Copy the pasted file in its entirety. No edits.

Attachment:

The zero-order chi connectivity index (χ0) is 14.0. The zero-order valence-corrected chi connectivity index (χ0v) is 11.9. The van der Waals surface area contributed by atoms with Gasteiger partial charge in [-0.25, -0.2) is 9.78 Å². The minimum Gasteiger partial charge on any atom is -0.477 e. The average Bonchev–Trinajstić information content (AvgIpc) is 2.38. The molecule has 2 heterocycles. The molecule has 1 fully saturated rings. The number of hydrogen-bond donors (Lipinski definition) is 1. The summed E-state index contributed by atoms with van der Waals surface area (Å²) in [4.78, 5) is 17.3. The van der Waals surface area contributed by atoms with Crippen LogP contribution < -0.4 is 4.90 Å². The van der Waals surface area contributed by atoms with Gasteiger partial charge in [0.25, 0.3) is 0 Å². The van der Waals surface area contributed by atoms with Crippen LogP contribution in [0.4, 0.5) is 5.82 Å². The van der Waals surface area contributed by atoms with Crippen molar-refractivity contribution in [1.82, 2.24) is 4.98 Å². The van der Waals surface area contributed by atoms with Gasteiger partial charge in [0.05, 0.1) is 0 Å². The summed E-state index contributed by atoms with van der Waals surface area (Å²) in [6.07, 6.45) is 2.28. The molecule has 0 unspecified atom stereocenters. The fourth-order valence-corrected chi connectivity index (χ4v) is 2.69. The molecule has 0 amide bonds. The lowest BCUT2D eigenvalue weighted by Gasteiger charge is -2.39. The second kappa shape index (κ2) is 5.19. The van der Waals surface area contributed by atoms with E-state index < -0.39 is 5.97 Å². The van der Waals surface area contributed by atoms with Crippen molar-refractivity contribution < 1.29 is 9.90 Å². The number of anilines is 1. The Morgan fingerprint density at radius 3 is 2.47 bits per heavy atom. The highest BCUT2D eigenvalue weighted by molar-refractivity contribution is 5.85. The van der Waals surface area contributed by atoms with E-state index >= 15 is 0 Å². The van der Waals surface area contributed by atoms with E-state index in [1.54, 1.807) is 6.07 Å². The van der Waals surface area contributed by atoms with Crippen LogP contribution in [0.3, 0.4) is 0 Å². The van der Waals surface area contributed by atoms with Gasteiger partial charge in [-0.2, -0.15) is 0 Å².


The zero-order chi connectivity index (χ0) is 14.0. The zero-order valence-corrected chi connectivity index (χ0v) is 11.9. The van der Waals surface area contributed by atoms with Gasteiger partial charge in [-0.25, -0.2) is 9.78 Å². The minimum Gasteiger partial charge on any atom is -0.477 e. The average Bonchev–Trinajstić information content (AvgIpc) is 2.38. The molecule has 2 heterocycles. The molecule has 1 fully saturated rings. The number of hydrogen-bond donors (Lipinski definition) is 1. The summed E-state index contributed by atoms with van der Waals surface area (Å²) in [4.78, 5) is 17.3. The van der Waals surface area contributed by atoms with Crippen LogP contribution < -0.4 is 4.90 Å². The van der Waals surface area contributed by atoms with Gasteiger partial charge in [0.25, 0.3) is 0 Å². The van der Waals surface area contributed by atoms with Crippen LogP contribution in [0.4, 0.5) is 5.82 Å². The van der Waals surface area contributed by atoms with Crippen molar-refractivity contribution in [1.82, 2.24) is 4.98 Å². The van der Waals surface area contributed by atoms with Gasteiger partial charge in [0.05, 0.1) is 0 Å². The summed E-state index contributed by atoms with van der Waals surface area (Å²) in [6.07, 6.45) is 2.28. The molecule has 0 unspecified atom stereocenters. The fourth-order valence-corrected chi connectivity index (χ4v) is 2.69. The molecule has 0 amide bonds. The lowest BCUT2D eigenvalue weighted by Gasteiger charge is -2.39. The second kappa shape index (κ2) is 5.19. The van der Waals surface area contributed by atoms with E-state index < -0.39 is 5.97 Å². The van der Waals surface area contributed by atoms with Crippen molar-refractivity contribution < 1.29 is 9.90 Å². The number of anilines is 1. The Morgan fingerprint density at radius 3 is 2.47 bits per heavy atom. The highest BCUT2D eigenvalue weighted by molar-refractivity contribution is 5.85. The van der Waals surface area contributed by atoms with E-state index >= 15 is 0 Å². The van der Waals surface area contributed by atoms with E-state index in [1.54, 1.807) is 6.07 Å². The van der Waals surface area contributed by atoms with Crippen LogP contribution in [0.3, 0.4) is 0 Å². The van der Waals surface area contributed by atoms with Gasteiger partial charge in [-0.2, -0.15) is 0 Å².